If you arrive with a child going to university or any tertiary education institution, once again, look at the fee structure.  Not everyone needs to go to university, and there are many pathways to university.  Your child may want to start working and then enroll in a few local Tafe courses or study online through a tertiary institution.


You can choose from various service providers when it comes to mobile and internet services.  Be aware that if you are in an occupation where you have to travel to remote locations, not all providers deliver services to remote areas.  Take that into account when you decide on a mobile provider.

We do not have television licenses, but there are various streaming providers that you can choose from.  Depending on what your entertainment needs are, you will want to investigate how much subscription fees to Netflix, Stan, Disney and the rest are.  

Life Insurance and Superannuation

Your employer must deduct Superannuation from your salary.  Find out how that works.  You can also get life insurance from your Superannuation.  It is best to speak to a financial advisor who will best advise you on life insurance that caters to your needs.


A friend recently returned from a visit to the Free State and mentioned that the prices of groceries seem to concur mostly with the cost of items in our local Coles, Woolworths, and Aldi.  You can download their catalogues to get an idea of what a loaf of bread costs compared to what you pay. 

Dining out and other luxuries

Dining out is a subjective experience, but generally, it is more expensive to dine out in Australia than South Africa.  An average coffee (flat white) costs about R54 in Perth, whereas my friend mentioned that she had a cup from R18 to R28. 

To understand coffee shop experiences, look at Dome’s website.  It is similar to Mug and Bean.  We order at the counter and pay beforehand.  We have Nando’s, Mac Donalds, KFC and the like.  If you want to compare prices, do a Google search for the restaurants in your chosen area.  A family of four’s dining out (Not at Macca’s) experience, including a drink, a meal, and maybe a dessert, will work out anything from $200.  We do not usually pay a tip.  Some establishments do ask for it, but it is not an expectation.

Alcohol is more expensive here, as are smoking and vaping.

Many people like to camp, and the camping scene starts from the bare basic swag to glamping in a camper trailer or caravan that offers you many luxuries.  I have heard from many expats that they wished they brought their caravans over!

BBQ in the park is another cheap experience that feels like a million-dollar excursion.

You will have to decide whether you can survive

These are some expenses you will expect when you come to Australia.  You will have to calculate which of these expenses are relevant to you and what are the non-negotiables that are dealbreakers.  My one friend said that she was happy as long as she could go to a coffee shop four times a month.  It may be a specific type of holiday for you.  Or it may be a night at the movies with all the additional treats that come with it.  Do you want to save?  How much do you want to save?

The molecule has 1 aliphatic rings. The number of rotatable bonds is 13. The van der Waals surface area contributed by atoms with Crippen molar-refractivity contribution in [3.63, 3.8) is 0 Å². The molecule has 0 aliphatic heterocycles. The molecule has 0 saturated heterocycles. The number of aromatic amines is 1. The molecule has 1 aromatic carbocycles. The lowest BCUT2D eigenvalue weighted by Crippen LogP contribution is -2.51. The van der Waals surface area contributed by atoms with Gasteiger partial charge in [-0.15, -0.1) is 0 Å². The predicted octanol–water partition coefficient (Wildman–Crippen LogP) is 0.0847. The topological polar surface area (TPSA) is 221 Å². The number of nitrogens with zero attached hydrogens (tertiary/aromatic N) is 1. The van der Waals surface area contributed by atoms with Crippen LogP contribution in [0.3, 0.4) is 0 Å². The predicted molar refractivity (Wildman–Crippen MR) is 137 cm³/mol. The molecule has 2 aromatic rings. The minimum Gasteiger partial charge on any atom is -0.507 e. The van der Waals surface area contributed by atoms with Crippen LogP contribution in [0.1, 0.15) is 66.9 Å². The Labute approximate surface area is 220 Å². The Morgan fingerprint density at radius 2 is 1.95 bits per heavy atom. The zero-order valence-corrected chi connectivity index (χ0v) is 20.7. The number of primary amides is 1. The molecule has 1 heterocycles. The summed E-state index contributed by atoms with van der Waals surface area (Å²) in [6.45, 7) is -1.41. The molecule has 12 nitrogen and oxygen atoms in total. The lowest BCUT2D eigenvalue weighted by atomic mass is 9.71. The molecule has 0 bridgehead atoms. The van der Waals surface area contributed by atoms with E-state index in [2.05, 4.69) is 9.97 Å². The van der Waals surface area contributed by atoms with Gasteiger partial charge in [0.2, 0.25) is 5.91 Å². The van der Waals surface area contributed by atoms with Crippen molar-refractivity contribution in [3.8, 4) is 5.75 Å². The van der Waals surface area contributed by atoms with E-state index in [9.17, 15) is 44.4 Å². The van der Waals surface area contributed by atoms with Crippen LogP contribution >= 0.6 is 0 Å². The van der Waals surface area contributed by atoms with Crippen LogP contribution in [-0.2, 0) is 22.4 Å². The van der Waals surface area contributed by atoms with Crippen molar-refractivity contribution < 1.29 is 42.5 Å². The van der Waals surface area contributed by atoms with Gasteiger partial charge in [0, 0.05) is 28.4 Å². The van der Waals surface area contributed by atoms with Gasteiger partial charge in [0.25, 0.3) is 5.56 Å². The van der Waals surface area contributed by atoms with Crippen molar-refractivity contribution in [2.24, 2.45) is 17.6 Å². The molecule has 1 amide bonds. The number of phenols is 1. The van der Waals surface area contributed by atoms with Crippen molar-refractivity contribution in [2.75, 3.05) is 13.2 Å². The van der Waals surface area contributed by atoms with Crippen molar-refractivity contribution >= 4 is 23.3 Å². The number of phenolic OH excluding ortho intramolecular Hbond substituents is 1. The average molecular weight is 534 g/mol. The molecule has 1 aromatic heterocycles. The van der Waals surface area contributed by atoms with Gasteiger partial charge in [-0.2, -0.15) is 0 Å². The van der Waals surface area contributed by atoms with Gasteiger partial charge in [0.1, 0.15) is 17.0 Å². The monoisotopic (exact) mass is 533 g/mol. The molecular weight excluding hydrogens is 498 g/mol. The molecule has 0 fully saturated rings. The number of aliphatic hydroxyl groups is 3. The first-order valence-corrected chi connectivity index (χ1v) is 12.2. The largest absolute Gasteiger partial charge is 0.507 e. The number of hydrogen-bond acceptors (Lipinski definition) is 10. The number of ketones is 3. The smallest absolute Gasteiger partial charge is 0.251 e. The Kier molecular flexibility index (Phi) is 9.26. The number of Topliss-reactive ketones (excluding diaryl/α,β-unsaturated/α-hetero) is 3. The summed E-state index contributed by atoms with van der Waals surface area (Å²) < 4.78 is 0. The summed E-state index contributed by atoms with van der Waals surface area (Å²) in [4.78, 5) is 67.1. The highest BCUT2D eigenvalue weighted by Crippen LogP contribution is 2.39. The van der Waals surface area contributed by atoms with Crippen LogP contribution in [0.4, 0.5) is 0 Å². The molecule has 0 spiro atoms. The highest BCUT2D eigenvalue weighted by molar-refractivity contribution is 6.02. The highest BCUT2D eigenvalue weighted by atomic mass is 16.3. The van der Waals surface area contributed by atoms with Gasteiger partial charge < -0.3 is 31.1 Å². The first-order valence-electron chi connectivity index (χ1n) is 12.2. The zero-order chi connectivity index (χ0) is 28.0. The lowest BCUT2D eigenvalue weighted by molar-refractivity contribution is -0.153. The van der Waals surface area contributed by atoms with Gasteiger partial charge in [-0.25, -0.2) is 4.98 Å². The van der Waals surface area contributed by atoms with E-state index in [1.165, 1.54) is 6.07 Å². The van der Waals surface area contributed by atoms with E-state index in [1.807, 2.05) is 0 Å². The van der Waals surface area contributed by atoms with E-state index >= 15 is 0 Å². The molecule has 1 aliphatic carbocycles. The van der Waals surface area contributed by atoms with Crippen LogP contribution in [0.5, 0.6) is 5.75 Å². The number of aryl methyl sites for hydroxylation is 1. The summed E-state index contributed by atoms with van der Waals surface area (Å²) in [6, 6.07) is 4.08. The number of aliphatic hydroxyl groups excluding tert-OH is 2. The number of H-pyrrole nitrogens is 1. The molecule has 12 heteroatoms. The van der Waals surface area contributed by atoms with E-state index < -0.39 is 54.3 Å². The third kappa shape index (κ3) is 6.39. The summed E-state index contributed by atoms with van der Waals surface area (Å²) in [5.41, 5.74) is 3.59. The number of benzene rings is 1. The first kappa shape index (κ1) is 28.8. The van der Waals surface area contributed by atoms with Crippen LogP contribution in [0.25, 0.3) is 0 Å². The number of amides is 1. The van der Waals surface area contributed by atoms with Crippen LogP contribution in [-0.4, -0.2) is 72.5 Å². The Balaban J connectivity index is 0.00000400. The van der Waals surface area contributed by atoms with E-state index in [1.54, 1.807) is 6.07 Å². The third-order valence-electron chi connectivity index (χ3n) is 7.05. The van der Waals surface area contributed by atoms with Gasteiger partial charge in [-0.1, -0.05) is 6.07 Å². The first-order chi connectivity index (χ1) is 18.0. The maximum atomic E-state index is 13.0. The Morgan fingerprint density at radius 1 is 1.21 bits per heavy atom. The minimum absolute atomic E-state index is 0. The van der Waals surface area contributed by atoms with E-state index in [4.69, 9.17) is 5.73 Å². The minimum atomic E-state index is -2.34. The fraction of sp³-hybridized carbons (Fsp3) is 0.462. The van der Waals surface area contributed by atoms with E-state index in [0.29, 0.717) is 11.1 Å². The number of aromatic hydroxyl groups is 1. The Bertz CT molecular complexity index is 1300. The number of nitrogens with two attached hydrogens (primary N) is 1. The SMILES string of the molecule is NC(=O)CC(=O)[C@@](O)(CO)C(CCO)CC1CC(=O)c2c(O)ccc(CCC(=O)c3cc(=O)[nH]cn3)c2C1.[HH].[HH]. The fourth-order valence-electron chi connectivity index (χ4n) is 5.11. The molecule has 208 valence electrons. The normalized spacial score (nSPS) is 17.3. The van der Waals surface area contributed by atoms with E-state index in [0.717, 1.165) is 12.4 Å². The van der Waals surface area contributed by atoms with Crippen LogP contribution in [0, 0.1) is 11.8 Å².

If you consider these factors when you make your decision, you will be able to make a more logical decision.  To accept the offered position and embark on your immigration journey is an important decision.  You cannot let your emotions dictate it too much.  Emotions are fickle things, and they change too often to trust when you decide to move to another continent.

[1] The Fair Work Ombudsman

If you require help with creating a resume that highlights your Australian value proposition, or assistance with recruitment or setting up your LinkedIn profile, please feel free to contact me. Don’t hesitate to connect with me on LinkedIn and keep up with my frequent updates on both LinkedIn and  Facebook. You can easily reach me through a LinkedIn message or by finding my contact information here. 

About the Author

Having relocated twice from South Africa to China and then to Australia, and also moving from Queensland to Western Australia, has gained valuable insight into the intricacies of job searching in Australia.

Chaleen, who graduated from the University of South Africa with a background in accountancy, decided to embark on a new journey and discovered a passion for assisting others in their job search. Since 2012 she has played a pivotal role as a job coach, developing LinkedIn profiles and coaching job seekers.

Chaleen was eventually offered a position as a recruiter at a specialised recruitment company and later at an outsourced HR firm. It wasn’t long before she discovered that she had a passion for the recruitment process. Chaleen obtained her recruiter’s license and subsequently established her own recruitment company.

Chaleen enjoys reading, staying fit, and spending time with her family and their two furry pets when she is not working.